Mounting political heat is complicating interest rate decisions in the US and the UK, where central banks are weighing whether to cut borrowing costs as voters prepare to go to the polls.

The Bank of England and the Federal Reserve want to avoid any perception that they were cutting interest rates to help incumbent governments, former officials and economists said, making it more likely they will swerve moves that are too close to polling day.

The situation is particularly tricky for the BoE, according to former monetary policymakers, given its next meeting is just two weeks before the July 4 general election. Governor Andrew Bailey has signalled that a rate cut is close.

“The central banks don’t want to appear to be playing politics at all, so the easiest thing is to do nothing,” said Charles Goodhart, a former member of the BoE’s Monetary Policy Committee. “[But] if you don’t [move rates] this month, you can do it next month.”

Having raised rates to multiyear highs in response to the worst inflation surge in a generation, western central banks are now under intense pressure to reverse direction. The Bank of Canada and the European Central Bank are among those that have already taken their first step towards a looser monetary policy, making their first cuts last week. 

But the Fed and BoE are lagging behind as they weigh the effects of sticky services inflation.

In the US, the Fed is confronting a far more drawn-out election campaign than the accelerated process in the UK. Markets still expect the Fed will cut rates in mid-September, its final meeting before the November 5 presidential election, despite a strong jobs report on Friday.

But some think this could be difficult for US policymakers.

Adam Posen, director of the Peterson Institute for International Economics and a former member of the MPC, said the strong US economy meant the Fed was unlikely to put itself in the spotlight by cutting rates before the election.

“The Fed cannot put itself on hold indefinitely, and nor should it indicate that it’s going to be on hold,” he said. But he added that rate cuts were unlikely until September and “if the data allow them, they will try very hard not to do anything till November”.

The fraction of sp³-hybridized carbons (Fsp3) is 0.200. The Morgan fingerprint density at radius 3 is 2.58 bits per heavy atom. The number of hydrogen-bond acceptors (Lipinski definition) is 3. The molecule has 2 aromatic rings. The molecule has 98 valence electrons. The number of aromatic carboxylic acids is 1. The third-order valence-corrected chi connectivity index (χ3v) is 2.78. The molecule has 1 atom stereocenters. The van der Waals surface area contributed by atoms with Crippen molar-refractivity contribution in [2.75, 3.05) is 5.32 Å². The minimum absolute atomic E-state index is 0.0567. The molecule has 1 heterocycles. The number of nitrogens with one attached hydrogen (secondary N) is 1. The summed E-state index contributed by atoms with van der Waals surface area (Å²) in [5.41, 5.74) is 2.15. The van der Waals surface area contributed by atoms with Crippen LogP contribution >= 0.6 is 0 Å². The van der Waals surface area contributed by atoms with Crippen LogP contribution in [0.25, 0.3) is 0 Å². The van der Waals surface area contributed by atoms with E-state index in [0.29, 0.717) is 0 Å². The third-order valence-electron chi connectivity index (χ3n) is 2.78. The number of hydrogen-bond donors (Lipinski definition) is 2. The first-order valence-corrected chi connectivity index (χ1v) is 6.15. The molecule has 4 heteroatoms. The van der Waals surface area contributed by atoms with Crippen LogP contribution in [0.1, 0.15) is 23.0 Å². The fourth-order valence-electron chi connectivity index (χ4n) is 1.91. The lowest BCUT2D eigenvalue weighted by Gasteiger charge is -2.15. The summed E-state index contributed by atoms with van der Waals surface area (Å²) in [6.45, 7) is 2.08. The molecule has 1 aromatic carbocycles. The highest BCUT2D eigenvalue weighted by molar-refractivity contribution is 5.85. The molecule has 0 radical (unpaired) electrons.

While President Joe Biden has faced political pressure from some Democrats, he and his Treasury secretary, former Fed chair Janet Yellen, have been firm that they do not want to compromise the US central bank’s independence.

The data could buy the Fed time. Personal consumption expenditures inflation, at 2.7 per cent, remains way above its 2 per cent goal. The labour market is cooling more slowly than anticipated.

Eswar Prasad, professor at Cornell University, said the May jobs figures almost certainly ruled a July cut out.

“Any action by the Fed, which looks unlikely in the summer, could now get pushed uncomfortably close to the November elections,” said Prasad. “The combination of strong employment and wage growth, in tandem with persistent inflationary pressures, highlights the sustained growth momentum.”

The Fed has already pushed back its November meeting so that it falls after the election. This gap also occurred in 2020.

Others argue, however, that the Fed is unlikely to let the timing of the general election play a role. Former Fed vice-chair Donald Kohn, said chair Jay Powell “has been very clear that their decisions are not driven by politics but by economics. I’m confident he’ll stick with that”.

He added: “So if we get to September and the labour market has weakened and inflation has remained low, I don’t see why they wouldn’t cut rates.”

In the UK, Sushil Wadhwani, another ex-MPC member, said there was no reason in principle why the BoE cannot act before an election. He voted to cut rates just a day before the 2001 June general election, though the majority opted to keep them on hold.

But he added: “The current conjuncture is much more difficult for the bank, because they [politicians] have been saying more [about rates].”

Bailey said last month that MPC members “never discuss politics” in their meetings. “Our job is to take decisions consistent with our remit.”

But Prime Minister Rishi Sunak last month suggested that a vote for his Conservatives rather than the opposition Labour party would be a vote for cheaper borrowing costs, in an intervention that appeared to ride roughshod over the BoE’s independence.

“This most recent government has been much more willing to offer views on monetary policy than past governments; it doesn’t really seem to understand the concept of operational independence,” said Martin Weale, an MPC member from 2010-16.

“If I were a member of the MPC I would think I’d need a particularly good reason for making a change shortly ahead of a general election.”

UK inflation figures for April were stronger than expected, while services CPI growth slipped only marginally to 5.9 per cent — well above the 5.5 per cent level forecast by the BoE.

But if May’s inflation numbers, to be published on June 19, show a marked softening in consumer prices, the case for an immediate rate cut from 5.25 per cent at the BoE’s following meeting might trump any political considerations.

“If the data on the 19th [is] sufficiently persuasive I don’t think anyone can quarrel with them cutting,” said Wadhwani.